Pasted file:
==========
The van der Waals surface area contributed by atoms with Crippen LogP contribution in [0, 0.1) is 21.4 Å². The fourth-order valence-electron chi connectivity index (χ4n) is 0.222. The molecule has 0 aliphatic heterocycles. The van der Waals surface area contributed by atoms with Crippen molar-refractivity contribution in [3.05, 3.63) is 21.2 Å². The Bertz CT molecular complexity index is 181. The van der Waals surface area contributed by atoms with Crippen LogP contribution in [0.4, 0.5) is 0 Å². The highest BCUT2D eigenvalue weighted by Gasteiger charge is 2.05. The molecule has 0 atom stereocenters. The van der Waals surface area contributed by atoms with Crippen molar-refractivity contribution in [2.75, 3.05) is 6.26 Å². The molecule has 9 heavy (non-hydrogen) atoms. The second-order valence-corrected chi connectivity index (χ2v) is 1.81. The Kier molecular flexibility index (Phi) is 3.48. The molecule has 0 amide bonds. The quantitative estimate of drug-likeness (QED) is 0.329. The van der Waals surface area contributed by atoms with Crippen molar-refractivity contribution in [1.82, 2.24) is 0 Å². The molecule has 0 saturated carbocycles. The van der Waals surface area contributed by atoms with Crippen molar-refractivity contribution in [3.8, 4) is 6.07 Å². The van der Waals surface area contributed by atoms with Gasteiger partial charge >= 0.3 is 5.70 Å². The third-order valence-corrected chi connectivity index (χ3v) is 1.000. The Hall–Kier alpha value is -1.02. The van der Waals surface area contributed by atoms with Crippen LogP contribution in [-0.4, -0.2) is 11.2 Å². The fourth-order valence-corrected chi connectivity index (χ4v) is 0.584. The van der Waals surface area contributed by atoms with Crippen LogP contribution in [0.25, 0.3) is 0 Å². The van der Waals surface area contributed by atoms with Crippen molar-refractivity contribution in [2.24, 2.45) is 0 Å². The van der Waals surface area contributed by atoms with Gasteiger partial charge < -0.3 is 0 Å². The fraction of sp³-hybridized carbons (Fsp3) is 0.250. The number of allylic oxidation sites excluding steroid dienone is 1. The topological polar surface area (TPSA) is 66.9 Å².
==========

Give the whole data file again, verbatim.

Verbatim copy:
The van der Waals surface area contributed by atoms with Crippen LogP contribution in [0, 0.1) is 21.4 Å². The fourth-order valence-electron chi connectivity index (χ4n) is 0.222. The molecule has 0 aliphatic heterocycles. The van der Waals surface area contributed by atoms with Crippen molar-refractivity contribution in [3.05, 3.63) is 21.2 Å². The Bertz CT molecular complexity index is 181. The van der Waals surface area contributed by atoms with Crippen LogP contribution in [0.4, 0.5) is 0 Å². The highest BCUT2D eigenvalue weighted by Gasteiger charge is 2.05. The molecule has 0 atom stereocenters. The van der Waals surface area contributed by atoms with Crippen molar-refractivity contribution in [2.75, 3.05) is 6.26 Å². The molecule has 9 heavy (non-hydrogen) atoms. The second-order valence-corrected chi connectivity index (χ2v) is 1.81. The Kier molecular flexibility index (Phi) is 3.48. The molecule has 0 amide bonds. The quantitative estimate of drug-likeness (QED) is 0.329. The van der Waals surface area contributed by atoms with Crippen molar-refractivity contribution in [1.82, 2.24) is 0 Å². The molecule has 0 saturated carbocycles. The van der Waals surface area contributed by atoms with Crippen molar-refractivity contribution in [3.8, 4) is 6.07 Å². The van der Waals surface area contributed by atoms with Gasteiger partial charge >= 0.3 is 5.70 Å². The third-order valence-corrected chi connectivity index (χ3v) is 1.000. The Hall–Kier alpha value is -1.02. The van der Waals surface area contributed by atoms with Crippen LogP contribution in [-0.4, -0.2) is 11.2 Å². The fourth-order valence-corrected chi connectivity index (χ4v) is 0.584. The van der Waals surface area contributed by atoms with Crippen LogP contribution in [0.25, 0.3) is 0 Å². The van der Waals surface area contributed by atoms with Crippen molar-refractivity contribution in [2.24, 2.45) is 0 Å². The van der Waals surface area contributed by atoms with Gasteiger partial charge < -0.3 is 0 Å². The fraction of sp³-hybridized carbons (Fsp3) is 0.250. The number of allylic oxidation sites excluding steroid dienone is 1. The topological polar surface area (TPSA) is 66.9 Å².